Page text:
Report

Older persons in public housing: present and future profile: research paper

6 Dec 2007
Description

Australia still lacks a comprehensive and coordinated approach to housing and older people, such that community care programs will achieve not only good outcomes for owner-occupiers but also good outcomes for vulnerable older people who rent. This research paper identifies particular issues for older public housing tenants and addresses the implications for service providers.Numerous reports on Australia's ageing population and positive or healthy ageing by Australian and state/territory governments over the past decade reveal a changing approach to older people (65 years and over). Notwithstanding, Australia still lacks a comprehensive and coordinated approach to housing and older people, such that community care programs will achieve not only good outcomes for owner-occupiers but also good outcomes for vulnerable older people who rent.

102,735 persons aged 65 years or more live in public housing, nearly all living alone or with their partners. Tenancies with older persons comprise approximately 29 per cent of tenancies. The number of older person tenancies is likely to increase as older tenants age in place and more apply for public housing in the absence of other viable alternatives.

State and Territory Housing Authorities (SHAs) are now being confronted by a range of major policy, management and practice challenges: the demand from older people for public housing has not peaked; older people have higher and changing expectations; many will need support; and the size of their housing units is too small, below community standards and no longer meets the expectations of older people.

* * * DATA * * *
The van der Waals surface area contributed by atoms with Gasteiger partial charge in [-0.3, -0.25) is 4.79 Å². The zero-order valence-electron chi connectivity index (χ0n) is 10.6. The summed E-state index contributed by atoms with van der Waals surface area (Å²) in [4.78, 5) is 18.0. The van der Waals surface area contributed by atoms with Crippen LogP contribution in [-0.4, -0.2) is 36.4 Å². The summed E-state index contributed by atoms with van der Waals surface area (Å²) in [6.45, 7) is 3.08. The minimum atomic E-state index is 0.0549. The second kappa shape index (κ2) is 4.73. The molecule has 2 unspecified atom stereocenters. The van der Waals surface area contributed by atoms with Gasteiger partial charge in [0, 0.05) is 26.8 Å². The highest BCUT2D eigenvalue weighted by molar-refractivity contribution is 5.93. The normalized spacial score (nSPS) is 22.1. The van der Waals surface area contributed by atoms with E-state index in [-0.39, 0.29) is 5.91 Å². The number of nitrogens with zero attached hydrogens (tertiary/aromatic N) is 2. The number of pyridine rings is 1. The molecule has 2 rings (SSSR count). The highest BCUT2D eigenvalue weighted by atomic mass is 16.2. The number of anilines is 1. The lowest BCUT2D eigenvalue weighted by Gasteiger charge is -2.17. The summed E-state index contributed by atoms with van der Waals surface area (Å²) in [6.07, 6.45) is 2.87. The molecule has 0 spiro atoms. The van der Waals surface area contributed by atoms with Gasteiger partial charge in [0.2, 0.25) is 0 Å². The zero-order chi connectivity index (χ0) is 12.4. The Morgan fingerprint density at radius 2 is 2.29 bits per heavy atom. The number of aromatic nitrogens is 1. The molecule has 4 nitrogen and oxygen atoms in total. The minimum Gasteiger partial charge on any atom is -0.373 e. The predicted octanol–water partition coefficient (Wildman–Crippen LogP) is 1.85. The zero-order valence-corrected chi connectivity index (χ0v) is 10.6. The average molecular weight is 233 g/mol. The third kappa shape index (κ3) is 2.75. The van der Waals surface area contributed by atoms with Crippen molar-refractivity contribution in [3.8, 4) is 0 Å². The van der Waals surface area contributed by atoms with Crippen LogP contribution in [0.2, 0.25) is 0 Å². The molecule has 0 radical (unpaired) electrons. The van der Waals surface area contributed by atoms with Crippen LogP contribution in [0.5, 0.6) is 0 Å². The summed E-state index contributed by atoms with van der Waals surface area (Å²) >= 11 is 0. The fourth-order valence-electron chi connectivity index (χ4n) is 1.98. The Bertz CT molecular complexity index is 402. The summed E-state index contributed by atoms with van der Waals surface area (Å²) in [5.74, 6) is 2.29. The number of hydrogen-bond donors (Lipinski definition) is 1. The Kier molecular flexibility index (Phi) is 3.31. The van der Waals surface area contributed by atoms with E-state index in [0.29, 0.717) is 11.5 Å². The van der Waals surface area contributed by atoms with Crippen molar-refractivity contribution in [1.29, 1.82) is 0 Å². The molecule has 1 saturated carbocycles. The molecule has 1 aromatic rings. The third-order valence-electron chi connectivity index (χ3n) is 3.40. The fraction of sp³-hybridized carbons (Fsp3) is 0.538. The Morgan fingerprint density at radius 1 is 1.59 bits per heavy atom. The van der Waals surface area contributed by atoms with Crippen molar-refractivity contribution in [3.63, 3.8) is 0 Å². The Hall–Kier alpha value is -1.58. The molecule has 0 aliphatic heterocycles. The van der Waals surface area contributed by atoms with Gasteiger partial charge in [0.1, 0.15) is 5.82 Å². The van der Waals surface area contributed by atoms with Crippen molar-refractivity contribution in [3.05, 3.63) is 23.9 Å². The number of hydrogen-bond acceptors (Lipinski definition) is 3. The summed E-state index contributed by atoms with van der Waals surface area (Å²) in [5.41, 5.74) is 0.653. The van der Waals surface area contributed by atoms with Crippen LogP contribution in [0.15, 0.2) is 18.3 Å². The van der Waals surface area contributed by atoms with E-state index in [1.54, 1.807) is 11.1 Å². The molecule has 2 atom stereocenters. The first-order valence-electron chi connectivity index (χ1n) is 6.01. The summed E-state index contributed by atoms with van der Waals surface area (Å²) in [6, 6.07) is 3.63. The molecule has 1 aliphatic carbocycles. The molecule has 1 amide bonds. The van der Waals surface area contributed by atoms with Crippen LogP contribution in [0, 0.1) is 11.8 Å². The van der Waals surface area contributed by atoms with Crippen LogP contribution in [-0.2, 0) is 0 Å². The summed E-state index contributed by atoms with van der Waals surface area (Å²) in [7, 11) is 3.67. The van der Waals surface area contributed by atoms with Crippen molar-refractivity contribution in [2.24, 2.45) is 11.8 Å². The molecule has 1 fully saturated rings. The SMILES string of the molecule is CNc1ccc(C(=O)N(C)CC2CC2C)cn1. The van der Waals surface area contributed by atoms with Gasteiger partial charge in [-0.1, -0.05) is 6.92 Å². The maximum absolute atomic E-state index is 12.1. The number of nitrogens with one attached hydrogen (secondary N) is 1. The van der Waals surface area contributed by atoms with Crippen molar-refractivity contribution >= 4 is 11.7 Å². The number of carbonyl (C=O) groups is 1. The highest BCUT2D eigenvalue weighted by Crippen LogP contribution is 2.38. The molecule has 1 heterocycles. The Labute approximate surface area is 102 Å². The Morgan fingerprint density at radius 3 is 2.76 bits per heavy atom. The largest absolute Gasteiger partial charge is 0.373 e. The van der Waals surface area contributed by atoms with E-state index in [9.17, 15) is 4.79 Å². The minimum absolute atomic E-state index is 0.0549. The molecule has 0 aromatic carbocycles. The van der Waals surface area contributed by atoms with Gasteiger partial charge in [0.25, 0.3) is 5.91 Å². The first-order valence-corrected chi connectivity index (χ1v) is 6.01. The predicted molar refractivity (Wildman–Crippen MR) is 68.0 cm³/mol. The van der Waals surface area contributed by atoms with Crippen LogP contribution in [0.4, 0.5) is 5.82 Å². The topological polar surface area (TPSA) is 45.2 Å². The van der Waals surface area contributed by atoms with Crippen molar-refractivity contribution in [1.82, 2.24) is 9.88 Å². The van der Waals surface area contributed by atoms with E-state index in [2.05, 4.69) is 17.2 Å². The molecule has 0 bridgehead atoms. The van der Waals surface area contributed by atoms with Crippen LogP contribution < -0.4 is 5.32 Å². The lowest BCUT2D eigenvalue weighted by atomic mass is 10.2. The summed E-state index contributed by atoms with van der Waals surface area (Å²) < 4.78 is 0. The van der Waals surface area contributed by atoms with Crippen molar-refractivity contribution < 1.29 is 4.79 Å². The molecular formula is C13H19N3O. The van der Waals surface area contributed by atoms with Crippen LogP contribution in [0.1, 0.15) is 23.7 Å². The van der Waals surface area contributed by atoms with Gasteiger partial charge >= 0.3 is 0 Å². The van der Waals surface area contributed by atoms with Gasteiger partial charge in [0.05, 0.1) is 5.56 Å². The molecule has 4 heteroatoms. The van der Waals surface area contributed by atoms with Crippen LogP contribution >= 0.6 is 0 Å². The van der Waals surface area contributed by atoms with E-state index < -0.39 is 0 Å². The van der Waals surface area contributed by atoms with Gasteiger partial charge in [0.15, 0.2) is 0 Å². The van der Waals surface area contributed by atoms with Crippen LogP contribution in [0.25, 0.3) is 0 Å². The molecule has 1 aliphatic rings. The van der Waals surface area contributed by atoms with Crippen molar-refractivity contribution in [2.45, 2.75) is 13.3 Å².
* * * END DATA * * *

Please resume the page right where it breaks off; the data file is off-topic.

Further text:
This research project seeks to explore these challenges for SHAs. It has four aims, as follows:

* Develop a profile of older public housing tenants;

* Identify the housing policy and management issues associated with older tenants;

* Identify the issues associated with linkages to support services for older people;

* Discuss the implications of these issues and new approaches to older people for the future of public housing and SHAs.

In the process of achieving these aims, the project will address five key research questions:

* What are the characteristics and housing circumstances of older public housing tenants?

* What is the likely future demand for public housing from older people over the next ten years?

* What are the housing policy and management issues associated with older tenants?

* What is the role and responsibilities of SHAs in facilitating the access of older people to support services, in particular, to aged care?

* What examples of good practice and policy initiatives are there among social housing providers in Australia and overseas?

Publication Details
Published year only: 
2007
1
Share
Share
Subject Areas
Subjects
Geographic Coverage
Advertisement